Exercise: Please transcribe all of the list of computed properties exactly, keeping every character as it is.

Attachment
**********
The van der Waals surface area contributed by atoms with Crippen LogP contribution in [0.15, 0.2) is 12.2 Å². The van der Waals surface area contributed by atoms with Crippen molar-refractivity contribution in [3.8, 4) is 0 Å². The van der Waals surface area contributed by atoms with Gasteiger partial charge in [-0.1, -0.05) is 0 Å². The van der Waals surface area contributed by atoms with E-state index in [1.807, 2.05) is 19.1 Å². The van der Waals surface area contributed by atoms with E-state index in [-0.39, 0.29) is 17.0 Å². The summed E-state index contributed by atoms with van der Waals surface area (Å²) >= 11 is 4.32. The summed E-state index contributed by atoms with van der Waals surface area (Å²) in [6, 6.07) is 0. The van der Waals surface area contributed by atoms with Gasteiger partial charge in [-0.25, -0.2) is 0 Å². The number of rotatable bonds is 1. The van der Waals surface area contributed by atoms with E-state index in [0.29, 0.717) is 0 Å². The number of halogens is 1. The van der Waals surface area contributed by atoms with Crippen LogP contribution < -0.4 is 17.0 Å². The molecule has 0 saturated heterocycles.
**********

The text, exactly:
The van der Waals surface area contributed by atoms with Crippen LogP contribution in [0.15, 0.2) is 12.2 Å². The van der Waals surface area contributed by atoms with Crippen molar-refractivity contribution in [3.8, 4) is 0 Å². The van der Waals surface area contributed by atoms with Gasteiger partial charge in [-0.1, -0.05) is 0 Å². The van der Waals surface area contributed by atoms with E-state index in [1.807, 2.05) is 19.1 Å². The van der Waals surface area contributed by atoms with E-state index in [-0.39, 0.29) is 17.0 Å². The summed E-state index contributed by atoms with van der Waals surface area (Å²) >= 11 is 4.32. The summed E-state index contributed by atoms with van der Waals surface area (Å²) in [6, 6.07) is 0. The van der Waals surface area contributed by atoms with Gasteiger partial charge in [-0.25, -0.2) is 0 Å². The number of rotatable bonds is 1. The van der Waals surface area contributed by atoms with E-state index in [0.29, 0.717) is 0 Å². The number of halogens is 1. The van der Waals surface area contributed by atoms with Crippen LogP contribution < -0.4 is 17.0 Å². The molecule has 0 saturated heterocycles.